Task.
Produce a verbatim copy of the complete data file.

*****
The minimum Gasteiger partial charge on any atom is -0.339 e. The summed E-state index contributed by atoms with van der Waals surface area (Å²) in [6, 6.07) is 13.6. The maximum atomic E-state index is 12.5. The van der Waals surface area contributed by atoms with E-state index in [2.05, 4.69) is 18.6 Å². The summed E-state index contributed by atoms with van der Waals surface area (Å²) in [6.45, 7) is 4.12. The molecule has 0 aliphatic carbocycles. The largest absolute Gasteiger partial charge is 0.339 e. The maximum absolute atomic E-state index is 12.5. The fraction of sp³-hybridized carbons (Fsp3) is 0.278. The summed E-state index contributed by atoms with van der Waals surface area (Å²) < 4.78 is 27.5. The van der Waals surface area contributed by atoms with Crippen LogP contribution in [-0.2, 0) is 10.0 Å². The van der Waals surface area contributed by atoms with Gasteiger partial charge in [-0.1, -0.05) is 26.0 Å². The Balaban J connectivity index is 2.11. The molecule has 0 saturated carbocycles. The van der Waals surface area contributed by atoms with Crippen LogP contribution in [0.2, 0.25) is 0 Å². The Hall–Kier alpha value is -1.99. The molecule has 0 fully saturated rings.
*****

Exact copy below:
The minimum Gasteiger partial charge on any atom is -0.339 e. The summed E-state index contributed by atoms with van der Waals surface area (Å²) in [6, 6.07) is 13.6. The maximum atomic E-state index is 12.5. The van der Waals surface area contributed by atoms with E-state index in [2.05, 4.69) is 18.6 Å². The summed E-state index contributed by atoms with van der Waals surface area (Å²) in [6.45, 7) is 4.12. The molecule has 0 aliphatic carbocycles. The largest absolute Gasteiger partial charge is 0.339 e. The maximum absolute atomic E-state index is 12.5. The fraction of sp³-hybridized carbons (Fsp3) is 0.278. The summed E-state index contributed by atoms with van der Waals surface area (Å²) < 4.78 is 27.5. The van der Waals surface area contributed by atoms with Crippen LogP contribution in [-0.2, 0) is 10.0 Å². The van der Waals surface area contributed by atoms with Gasteiger partial charge in [-0.1, -0.05) is 26.0 Å². The Balaban J connectivity index is 2.11. The molecule has 0 saturated carbocycles. The van der Waals surface area contributed by atoms with Crippen LogP contribution in [0.2, 0.25) is 0 Å². The Hall–Kier alpha value is -1.99. The molecule has 0 fully saturated rings.